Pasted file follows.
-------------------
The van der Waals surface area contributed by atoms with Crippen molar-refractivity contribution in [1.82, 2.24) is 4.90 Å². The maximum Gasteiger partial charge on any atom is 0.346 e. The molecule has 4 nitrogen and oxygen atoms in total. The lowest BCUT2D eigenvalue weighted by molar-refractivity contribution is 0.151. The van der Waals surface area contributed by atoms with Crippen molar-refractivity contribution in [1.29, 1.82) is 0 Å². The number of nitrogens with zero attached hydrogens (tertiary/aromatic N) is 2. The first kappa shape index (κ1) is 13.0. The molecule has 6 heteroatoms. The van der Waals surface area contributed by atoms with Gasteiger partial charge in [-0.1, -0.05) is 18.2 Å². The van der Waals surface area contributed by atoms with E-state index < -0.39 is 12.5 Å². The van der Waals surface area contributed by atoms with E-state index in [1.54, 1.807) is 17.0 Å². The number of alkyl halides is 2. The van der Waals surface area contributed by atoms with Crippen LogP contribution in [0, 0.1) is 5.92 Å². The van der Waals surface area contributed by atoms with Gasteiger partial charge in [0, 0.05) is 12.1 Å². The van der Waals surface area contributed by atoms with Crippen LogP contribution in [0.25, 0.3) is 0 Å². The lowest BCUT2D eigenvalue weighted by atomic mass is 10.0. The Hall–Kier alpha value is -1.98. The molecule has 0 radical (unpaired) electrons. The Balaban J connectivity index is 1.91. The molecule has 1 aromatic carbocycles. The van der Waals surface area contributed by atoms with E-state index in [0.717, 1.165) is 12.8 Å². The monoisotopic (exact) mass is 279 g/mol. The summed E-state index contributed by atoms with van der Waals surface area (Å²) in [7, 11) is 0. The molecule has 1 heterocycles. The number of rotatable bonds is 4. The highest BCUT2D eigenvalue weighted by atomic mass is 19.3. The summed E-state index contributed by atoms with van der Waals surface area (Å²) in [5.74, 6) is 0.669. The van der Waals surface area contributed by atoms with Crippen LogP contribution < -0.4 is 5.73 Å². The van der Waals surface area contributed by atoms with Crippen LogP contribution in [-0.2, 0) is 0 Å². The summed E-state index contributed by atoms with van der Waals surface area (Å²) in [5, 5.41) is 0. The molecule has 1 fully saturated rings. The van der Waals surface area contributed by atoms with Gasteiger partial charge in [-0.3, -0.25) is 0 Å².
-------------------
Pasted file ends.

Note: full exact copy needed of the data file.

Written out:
The van der Waals surface area contributed by atoms with Crippen molar-refractivity contribution in [1.82, 2.24) is 4.90 Å². The maximum Gasteiger partial charge on any atom is 0.346 e. The molecule has 4 nitrogen and oxygen atoms in total. The lowest BCUT2D eigenvalue weighted by molar-refractivity contribution is 0.151. The van der Waals surface area contributed by atoms with Crippen molar-refractivity contribution in [1.29, 1.82) is 0 Å². The number of nitrogens with zero attached hydrogens (tertiary/aromatic N) is 2. The first kappa shape index (κ1) is 13.0. The molecule has 6 heteroatoms. The van der Waals surface area contributed by atoms with Gasteiger partial charge in [-0.1, -0.05) is 18.2 Å². The van der Waals surface area contributed by atoms with E-state index < -0.39 is 12.5 Å². The van der Waals surface area contributed by atoms with E-state index in [1.54, 1.807) is 17.0 Å². The number of alkyl halides is 2. The van der Waals surface area contributed by atoms with Crippen LogP contribution in [0, 0.1) is 5.92 Å². The van der Waals surface area contributed by atoms with Gasteiger partial charge in [0, 0.05) is 12.1 Å². The van der Waals surface area contributed by atoms with Crippen LogP contribution in [0.25, 0.3) is 0 Å². The lowest BCUT2D eigenvalue weighted by atomic mass is 10.0. The Hall–Kier alpha value is -1.98. The molecule has 0 radical (unpaired) electrons. The Balaban J connectivity index is 1.91. The molecule has 1 aromatic carbocycles. The van der Waals surface area contributed by atoms with E-state index in [0.717, 1.165) is 12.8 Å². The monoisotopic (exact) mass is 279 g/mol. The summed E-state index contributed by atoms with van der Waals surface area (Å²) in [7, 11) is 0. The molecule has 1 heterocycles. The number of rotatable bonds is 4. The highest BCUT2D eigenvalue weighted by atomic mass is 19.3. The summed E-state index contributed by atoms with van der Waals surface area (Å²) in [5.74, 6) is 0.669. The van der Waals surface area contributed by atoms with Crippen LogP contribution < -0.4 is 5.73 Å². The van der Waals surface area contributed by atoms with Crippen LogP contribution in [-0.2, 0) is 0 Å². The summed E-state index contributed by atoms with van der Waals surface area (Å²) in [5, 5.41) is 0. The molecule has 1 fully saturated rings. The van der Waals surface area contributed by atoms with Gasteiger partial charge in [-0.3, -0.25) is 0 Å².